Impact of Educational Choice on Academic Outcomes

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Title: Impact of Educational Choice on Academic Outcomes
Author: McComb, Errin M.
Advisors: Dr. Robert Serow, Committee Chair
Dr. Saundra Williams, Committee Member
Dr. Paul Bitting, Committee Member
Dr. Anthony Rolle, Committee Co-Chair
Abstract: The purpose of the research was to determine if there are there differences in the educational outcomes of students choosing non-specialty and those who choose to remain at their base schools. This study attempts to test some of the assumptions regarding the positive impacts of parents engaging in school choice as it relates to their students' academic performance. This non-experimental comparative study was conducted with existing school data. This study compares end-of-grade test scores, demographics, and academic outcome variables of middle school students attending base schools with students attending non-specialty transfer schools. Data from the Wake County School System in North Carolina were appropriate for use in this study because they allow students to transfer to non-specialty schools. The transfer option, with some restriction, allows students in the district to transfer to other schools in the district. The data obtained and examined in this research span over three academic years, 1998-2000. The variables are defined and reported by the Wake County Publics School System Office of Evaluation and Research. The Wake County Public School System compiled the data set containing all demographic and outcome variables for this study. The findings from the analysis indicated that base school students had higher reading mean scores than students who transferred to non-specialty schools all three years. Additionally, findings indicated that base school students had higher math mean scores than transfer students for all the three years. Both quantitative and qualitative differences between school groups (base/transfer) were noted for math. There were no significant differences in the rates of remediation between the students who attended base schools and those that transferred to non-specialty schools. Further analysis indicated that suspension for girls in base schools was higher than the mean for girls in transfer schools. Boys in the base schools had higher rates of suspension than boys in transfer schools. Boys had higher rates of suspension than girls in both school types.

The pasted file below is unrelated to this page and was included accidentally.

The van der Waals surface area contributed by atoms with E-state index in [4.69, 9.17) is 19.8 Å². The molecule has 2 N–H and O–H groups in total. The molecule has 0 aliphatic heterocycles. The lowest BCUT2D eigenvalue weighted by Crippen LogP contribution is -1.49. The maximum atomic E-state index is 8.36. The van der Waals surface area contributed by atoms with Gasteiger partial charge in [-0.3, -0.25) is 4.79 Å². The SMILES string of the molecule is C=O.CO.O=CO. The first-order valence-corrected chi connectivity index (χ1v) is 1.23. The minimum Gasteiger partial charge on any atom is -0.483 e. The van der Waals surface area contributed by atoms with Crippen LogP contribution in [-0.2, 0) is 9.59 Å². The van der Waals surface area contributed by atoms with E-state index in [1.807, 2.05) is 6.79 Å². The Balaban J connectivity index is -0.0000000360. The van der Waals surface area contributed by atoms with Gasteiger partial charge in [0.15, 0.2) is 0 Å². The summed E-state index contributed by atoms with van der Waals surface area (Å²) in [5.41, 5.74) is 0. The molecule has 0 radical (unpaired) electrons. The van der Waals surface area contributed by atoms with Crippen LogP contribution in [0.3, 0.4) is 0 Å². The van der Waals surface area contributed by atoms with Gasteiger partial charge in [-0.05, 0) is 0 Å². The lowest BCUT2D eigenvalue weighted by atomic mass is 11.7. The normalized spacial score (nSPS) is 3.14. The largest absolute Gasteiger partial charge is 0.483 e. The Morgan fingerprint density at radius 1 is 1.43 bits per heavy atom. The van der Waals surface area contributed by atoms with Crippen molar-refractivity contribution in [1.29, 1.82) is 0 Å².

Date: 2002-11-19
Degree: PhD
Discipline: Educational Research and Policy Analysis

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